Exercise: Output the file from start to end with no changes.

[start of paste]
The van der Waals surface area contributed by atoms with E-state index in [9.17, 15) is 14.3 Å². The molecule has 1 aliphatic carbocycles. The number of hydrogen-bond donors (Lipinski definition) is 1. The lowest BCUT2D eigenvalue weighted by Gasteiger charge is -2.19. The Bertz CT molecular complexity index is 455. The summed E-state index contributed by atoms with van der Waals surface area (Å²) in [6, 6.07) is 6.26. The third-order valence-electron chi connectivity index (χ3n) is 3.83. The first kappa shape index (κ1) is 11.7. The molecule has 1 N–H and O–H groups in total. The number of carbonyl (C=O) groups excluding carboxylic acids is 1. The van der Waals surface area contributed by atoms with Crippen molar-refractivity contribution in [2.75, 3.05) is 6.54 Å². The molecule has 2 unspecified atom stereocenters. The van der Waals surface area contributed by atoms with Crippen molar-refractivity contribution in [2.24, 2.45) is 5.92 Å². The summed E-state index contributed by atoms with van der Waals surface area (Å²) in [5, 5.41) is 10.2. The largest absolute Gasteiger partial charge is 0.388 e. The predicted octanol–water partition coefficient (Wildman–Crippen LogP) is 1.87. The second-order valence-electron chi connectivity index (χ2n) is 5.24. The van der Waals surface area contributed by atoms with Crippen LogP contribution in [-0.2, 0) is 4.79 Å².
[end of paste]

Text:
The van der Waals surface area contributed by atoms with E-state index in [9.17, 15) is 14.3 Å². The molecule has 1 aliphatic carbocycles. The number of hydrogen-bond donors (Lipinski definition) is 1. The lowest BCUT2D eigenvalue weighted by Gasteiger charge is -2.19. The Bertz CT molecular complexity index is 455. The summed E-state index contributed by atoms with van der Waals surface area (Å²) in [6, 6.07) is 6.26. The third-order valence-electron chi connectivity index (χ3n) is 3.83. The first kappa shape index (κ1) is 11.7. The molecule has 1 N–H and O–H groups in total. The number of carbonyl (C=O) groups excluding carboxylic acids is 1. The van der Waals surface area contributed by atoms with Crippen molar-refractivity contribution in [2.75, 3.05) is 6.54 Å². The molecule has 2 unspecified atom stereocenters. The van der Waals surface area contributed by atoms with Crippen molar-refractivity contribution in [2.24, 2.45) is 5.92 Å². The summed E-state index contributed by atoms with van der Waals surface area (Å²) in [5, 5.41) is 10.2. The largest absolute Gasteiger partial charge is 0.388 e. The predicted octanol–water partition coefficient (Wildman–Crippen LogP) is 1.87. The second-order valence-electron chi connectivity index (χ2n) is 5.24. The van der Waals surface area contributed by atoms with Crippen LogP contribution in [-0.2, 0) is 4.79 Å².